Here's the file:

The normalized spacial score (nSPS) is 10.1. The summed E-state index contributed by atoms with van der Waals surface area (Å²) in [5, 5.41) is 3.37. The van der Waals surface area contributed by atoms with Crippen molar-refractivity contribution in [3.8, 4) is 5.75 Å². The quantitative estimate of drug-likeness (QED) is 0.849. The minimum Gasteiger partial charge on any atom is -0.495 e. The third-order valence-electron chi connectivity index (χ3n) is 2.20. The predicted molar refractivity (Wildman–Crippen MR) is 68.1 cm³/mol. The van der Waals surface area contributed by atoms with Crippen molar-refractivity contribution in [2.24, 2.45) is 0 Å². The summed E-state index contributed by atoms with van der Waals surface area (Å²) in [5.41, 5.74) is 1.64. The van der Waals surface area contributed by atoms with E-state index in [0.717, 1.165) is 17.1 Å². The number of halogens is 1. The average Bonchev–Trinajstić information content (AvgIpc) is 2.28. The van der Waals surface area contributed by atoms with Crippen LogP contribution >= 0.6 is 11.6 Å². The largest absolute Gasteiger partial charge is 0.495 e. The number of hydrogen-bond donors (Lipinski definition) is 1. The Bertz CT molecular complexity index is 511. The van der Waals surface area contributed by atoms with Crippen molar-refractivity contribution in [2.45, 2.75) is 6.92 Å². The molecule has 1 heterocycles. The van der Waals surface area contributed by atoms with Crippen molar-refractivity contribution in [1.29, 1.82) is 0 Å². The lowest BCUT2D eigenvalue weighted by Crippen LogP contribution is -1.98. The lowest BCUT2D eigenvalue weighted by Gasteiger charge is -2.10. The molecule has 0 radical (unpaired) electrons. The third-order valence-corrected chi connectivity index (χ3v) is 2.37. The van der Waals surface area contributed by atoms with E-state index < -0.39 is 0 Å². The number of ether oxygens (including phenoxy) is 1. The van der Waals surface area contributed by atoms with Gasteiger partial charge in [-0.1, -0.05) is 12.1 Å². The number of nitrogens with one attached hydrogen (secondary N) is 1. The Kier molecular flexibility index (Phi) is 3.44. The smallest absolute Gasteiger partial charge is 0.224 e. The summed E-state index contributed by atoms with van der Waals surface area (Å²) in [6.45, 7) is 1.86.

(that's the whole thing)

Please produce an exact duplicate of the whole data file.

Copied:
The normalized spacial score (nSPS) is 10.1. The summed E-state index contributed by atoms with van der Waals surface area (Å²) in [5, 5.41) is 3.37. The van der Waals surface area contributed by atoms with Crippen molar-refractivity contribution in [3.8, 4) is 5.75 Å². The quantitative estimate of drug-likeness (QED) is 0.849. The minimum Gasteiger partial charge on any atom is -0.495 e. The third-order valence-electron chi connectivity index (χ3n) is 2.20. The predicted molar refractivity (Wildman–Crippen MR) is 68.1 cm³/mol. The van der Waals surface area contributed by atoms with Crippen molar-refractivity contribution in [2.24, 2.45) is 0 Å². The summed E-state index contributed by atoms with van der Waals surface area (Å²) in [5.41, 5.74) is 1.64. The van der Waals surface area contributed by atoms with E-state index in [0.717, 1.165) is 17.1 Å². The number of halogens is 1. The average Bonchev–Trinajstić information content (AvgIpc) is 2.28. The van der Waals surface area contributed by atoms with Crippen LogP contribution >= 0.6 is 11.6 Å². The largest absolute Gasteiger partial charge is 0.495 e. The number of hydrogen-bond donors (Lipinski definition) is 1. The Bertz CT molecular complexity index is 511. The van der Waals surface area contributed by atoms with Crippen molar-refractivity contribution in [2.45, 2.75) is 6.92 Å². The molecule has 1 heterocycles. The van der Waals surface area contributed by atoms with Crippen molar-refractivity contribution in [1.29, 1.82) is 0 Å². The lowest BCUT2D eigenvalue weighted by Crippen LogP contribution is -1.98. The lowest BCUT2D eigenvalue weighted by Gasteiger charge is -2.10. The molecule has 0 radical (unpaired) electrons. The third-order valence-corrected chi connectivity index (χ3v) is 2.37. The van der Waals surface area contributed by atoms with E-state index < -0.39 is 0 Å². The number of ether oxygens (including phenoxy) is 1. The van der Waals surface area contributed by atoms with Gasteiger partial charge in [-0.1, -0.05) is 12.1 Å². The number of nitrogens with one attached hydrogen (secondary N) is 1. The Kier molecular flexibility index (Phi) is 3.44. The smallest absolute Gasteiger partial charge is 0.224 e. The summed E-state index contributed by atoms with van der Waals surface area (Å²) in [6.45, 7) is 1.86.